Each week, the Erb Institute shares a collection of news and updates regarding business sustainability. This month, the Erb Institute blog and social media are focusing on one of the Erb Institute thought leadership areas: Global change.
Sustainable Business News – 4/7/2018 – 4/13/2018
“The Easter bank holiday heralded bright news for green businesses and environmentalists in the United Kingdom.
Not only did new data reveal renewable’s share of electricity generation hit a record high of almost 30 percent in 2017, but provisional government statistics showed overall greenhouse gas emissions fell 2.6 percent in 2017 compared to the previous year.”
Erb Perspective Blog
“Climate change will continue to create enormous challenges for farmers, especially those that do not have the resources to adapt and rebuild. I recently spent 10 weeks as a summer associate with BSR in San Francisco and learned how crucial the prosperity of agriculture is to global businesses and their customers.
As a BSR intern, I had the opportunity to consult for multinational corporations leading a shift in how they act on the realities of climate change. BSR is a nonprofit organization that works with a network of more than 250 member companies to build a just and sustainable world. From offices in Asia, Europe and North America, the organization develops sustainable business strategies and solutions through consulting, research and cross-sector collaboration.”
“Climate change is predicted to reduce the amount of arable land suitable for growing coffee by 50% by 2050. Climatic changes are already impacting coffee production around the world, threatening the global supply, and the endangering the livelihoods of the 25 million families who depend on its production.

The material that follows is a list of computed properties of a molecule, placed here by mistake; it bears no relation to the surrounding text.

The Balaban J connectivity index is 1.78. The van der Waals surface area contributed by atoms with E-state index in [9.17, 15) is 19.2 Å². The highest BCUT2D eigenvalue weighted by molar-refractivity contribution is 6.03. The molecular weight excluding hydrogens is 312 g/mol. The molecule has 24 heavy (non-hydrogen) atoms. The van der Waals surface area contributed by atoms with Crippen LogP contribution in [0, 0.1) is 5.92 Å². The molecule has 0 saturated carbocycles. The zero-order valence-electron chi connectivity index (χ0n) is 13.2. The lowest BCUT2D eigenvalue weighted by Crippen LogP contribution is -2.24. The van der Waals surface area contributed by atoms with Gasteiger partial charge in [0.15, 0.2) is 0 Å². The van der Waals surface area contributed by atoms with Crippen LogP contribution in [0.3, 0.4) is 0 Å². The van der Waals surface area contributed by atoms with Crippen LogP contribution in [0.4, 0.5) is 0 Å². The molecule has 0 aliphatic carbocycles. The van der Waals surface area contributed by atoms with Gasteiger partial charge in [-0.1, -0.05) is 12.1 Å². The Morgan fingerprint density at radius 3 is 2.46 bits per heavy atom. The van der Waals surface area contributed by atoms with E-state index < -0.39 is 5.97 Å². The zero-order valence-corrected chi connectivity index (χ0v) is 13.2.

Sustaining these livelihoods and the supply of coffee requires farmers to adapt to these changes. To aid in that effort, Counter Culture Coffee teamed up with UK NGO Twin and Nicholas School of the Environment at Duke University in North Carolina to produce an open-source toolkit that helps users plan and facilitate a climate change adaptation workshop with coffee farmers.”
The world faces a future of floods, famine, and extreme heat — here’s what it’ll take to bounce back
“As the ocean becomes warmer and more acidic, fragile environments like coral reefs that huge proportions of ocean life depend on could collapse entirely. Scientists at institutions like Mote Marine Laboratory are coming up with ways to regrow coral reefs — fragile environments that take up less than 1% of the sea floor but provide habitats that a quarter of marine life depends on at some point. They’ve developed ways to regrow corals that take a century to form in just a few years.
Wind and solar power are also becoming cheaper and more efficient, something that’s essential to transition away from fossil fuels and to more stable power grids that will withstand the impact of huge storms.”
“ExxonMobil Corp. lost its bid to block Massachusetts’ attorney general from obtaining records to look into whether the company concealed its knowledge of the role fossil fuels play with climate change.
In its decision, the Massachusetts Supreme Judicial Court on Friday affirmed a lower court’s ruling that state Attorney General Maura Healey (D) has authority to investigate Exxon. The court ordered the oil company to hand over documents to the attorney general’s office as part of her investigation into the company’s history of climate deception.”
“Two years on from the Paris Agreement in 2015, one of the most encouraging developments has been the engagement of the corporate world in tackling climate change. Dozens of private-sector initiatives have sprung up or accelerated. Hundreds of leading global companies have proposed, or are working on, science-based targets in line with the climate goals enshrined in Paris. Billions of dollars are being invested in low-carbon technologies.”
“Agribusiness companies may be on the cusp of a buying spree in technology as climate change emerges as the biggest disrupting element for the business.
Technological improvements from boosting crop yields to data-tracking systems will be required in coming decades as companies adapt to shifts in weather patterns, according to BMI Research. That may increasingly push agribusiness companies, especially grain handlers and input firms, into acquiring agritech startups.”